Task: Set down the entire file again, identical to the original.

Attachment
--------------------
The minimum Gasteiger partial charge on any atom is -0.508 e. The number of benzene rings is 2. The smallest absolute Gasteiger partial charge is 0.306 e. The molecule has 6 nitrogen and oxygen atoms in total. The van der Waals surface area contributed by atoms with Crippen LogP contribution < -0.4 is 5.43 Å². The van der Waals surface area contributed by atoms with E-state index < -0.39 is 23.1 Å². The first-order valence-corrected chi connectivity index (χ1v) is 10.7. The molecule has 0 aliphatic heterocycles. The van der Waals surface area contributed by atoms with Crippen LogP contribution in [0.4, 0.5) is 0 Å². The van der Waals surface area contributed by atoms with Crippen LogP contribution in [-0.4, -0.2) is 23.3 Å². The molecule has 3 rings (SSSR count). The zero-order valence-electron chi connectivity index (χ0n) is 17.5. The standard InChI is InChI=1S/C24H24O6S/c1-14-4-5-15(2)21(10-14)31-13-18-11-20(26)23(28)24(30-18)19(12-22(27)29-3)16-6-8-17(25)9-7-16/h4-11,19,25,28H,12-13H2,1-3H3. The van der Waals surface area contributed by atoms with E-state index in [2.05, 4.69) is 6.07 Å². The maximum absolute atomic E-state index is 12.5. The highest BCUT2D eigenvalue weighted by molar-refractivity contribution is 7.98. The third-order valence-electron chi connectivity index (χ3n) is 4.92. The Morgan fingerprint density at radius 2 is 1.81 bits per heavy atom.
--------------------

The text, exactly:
The minimum Gasteiger partial charge on any atom is -0.508 e. The number of benzene rings is 2. The smallest absolute Gasteiger partial charge is 0.306 e. The molecule has 6 nitrogen and oxygen atoms in total. The van der Waals surface area contributed by atoms with Crippen LogP contribution < -0.4 is 5.43 Å². The van der Waals surface area contributed by atoms with E-state index < -0.39 is 23.1 Å². The first-order valence-corrected chi connectivity index (χ1v) is 10.7. The molecule has 0 aliphatic heterocycles. The van der Waals surface area contributed by atoms with Crippen LogP contribution in [0.4, 0.5) is 0 Å². The van der Waals surface area contributed by atoms with Crippen LogP contribution in [-0.4, -0.2) is 23.3 Å². The molecule has 3 rings (SSSR count). The zero-order valence-electron chi connectivity index (χ0n) is 17.5. The standard InChI is InChI=1S/C24H24O6S/c1-14-4-5-15(2)21(10-14)31-13-18-11-20(26)23(28)24(30-18)19(12-22(27)29-3)16-6-8-17(25)9-7-16/h4-11,19,25,28H,12-13H2,1-3H3. The van der Waals surface area contributed by atoms with E-state index in [2.05, 4.69) is 6.07 Å². The maximum absolute atomic E-state index is 12.5. The highest BCUT2D eigenvalue weighted by molar-refractivity contribution is 7.98. The third-order valence-electron chi connectivity index (χ3n) is 4.92. The Morgan fingerprint density at radius 2 is 1.81 bits per heavy atom.